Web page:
Therein lies the key, I think, to Einstein’s brilliance and the lessons of his life. As a young student he never did well with rote learning. And later, as a theorist, his success came not from the brute strength of his mental processing power but from his imagination and creativity. He could construct complex equations, but more important, he knew that math is the language nature uses to describe her wonders. So he could visualize how equations were reflected in realities—how the electromagnetic field equations discovered by James Clerk Maxwell, for example, would manifest themselves to a boy riding alongside a light beam. As he once declared, “Imagination is more important than knowledge.”6
That approach required him to embrace nonconformity. “Long live impudence!” he exulted to the lover who would later become his wife. “It is my guardian angel in this world.” Many years later, when others thought that his reluctance to embrace quantum mechanics showed that he had lost his edge, he lamented, “To punish me for my contempt for authority, fate made me an authority myself.”7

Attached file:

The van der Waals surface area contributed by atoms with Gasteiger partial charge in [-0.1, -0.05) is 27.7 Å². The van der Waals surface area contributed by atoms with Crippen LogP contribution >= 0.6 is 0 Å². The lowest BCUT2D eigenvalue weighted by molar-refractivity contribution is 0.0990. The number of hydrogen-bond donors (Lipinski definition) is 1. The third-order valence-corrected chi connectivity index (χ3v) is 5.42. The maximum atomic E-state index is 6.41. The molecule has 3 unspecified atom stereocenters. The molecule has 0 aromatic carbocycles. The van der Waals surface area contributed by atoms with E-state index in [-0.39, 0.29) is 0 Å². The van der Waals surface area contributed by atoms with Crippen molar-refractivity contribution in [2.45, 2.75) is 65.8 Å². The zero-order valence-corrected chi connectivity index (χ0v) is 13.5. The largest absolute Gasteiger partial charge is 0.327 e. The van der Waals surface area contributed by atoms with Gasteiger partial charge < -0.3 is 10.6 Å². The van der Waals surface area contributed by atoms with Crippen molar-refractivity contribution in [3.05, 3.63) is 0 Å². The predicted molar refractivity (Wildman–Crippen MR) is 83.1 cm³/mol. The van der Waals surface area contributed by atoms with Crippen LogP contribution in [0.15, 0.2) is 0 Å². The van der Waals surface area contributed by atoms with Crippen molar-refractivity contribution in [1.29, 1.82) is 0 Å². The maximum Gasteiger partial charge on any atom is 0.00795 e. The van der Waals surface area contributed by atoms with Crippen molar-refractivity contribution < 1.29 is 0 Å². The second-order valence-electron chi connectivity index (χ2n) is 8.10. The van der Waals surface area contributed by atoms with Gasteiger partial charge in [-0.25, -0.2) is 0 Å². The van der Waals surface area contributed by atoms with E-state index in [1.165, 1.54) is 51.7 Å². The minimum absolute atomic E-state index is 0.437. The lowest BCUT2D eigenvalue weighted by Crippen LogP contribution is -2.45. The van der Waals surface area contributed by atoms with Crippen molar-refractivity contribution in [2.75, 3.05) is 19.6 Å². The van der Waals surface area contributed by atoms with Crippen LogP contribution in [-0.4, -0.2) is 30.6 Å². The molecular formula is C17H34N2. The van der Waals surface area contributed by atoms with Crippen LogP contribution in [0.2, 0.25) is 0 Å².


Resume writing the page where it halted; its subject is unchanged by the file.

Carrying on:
His success came from questioning conventional wisdom, challenging authority, and marveling at mysteries that struck others as mundane. This led him to embrace a morality and politics based on respect for free minds, free spirits, and free individuals. Tyranny repulsed him, and he saw tolerance not simply as a sweet virtue but as a necessary condition for a creative society. “It is important to foster individuality,” he said, “for only the individual can produce the new ideas.”8
This outlook made Einstein a rebel with a reverence for the harmony of nature, one who had just the right blend of imagination and wisdom to transform our understanding of the universe. These traits are just as vital for this new century of globalization, in which our success will depend on our creativity, as they were for the beginning of the twentieth century, when Einstein helped usher in the modern age.
Walter Isaacson, University Professor of History at Tulane, has been CEO of the Aspen Institute, chairman of CNN, and editor of Time magazine. He is the author of Leonardo da Vinci; The Innovators; Steve Jobs; Einstein: His Life and Universe; Benjamin Franklin: An American Life; and Kissinger: A Biography, and the coauthor of The Wise Men: Six Friends and the World They Made. Facebook: Walter Isaacson, Twitter: @WalterIsaacson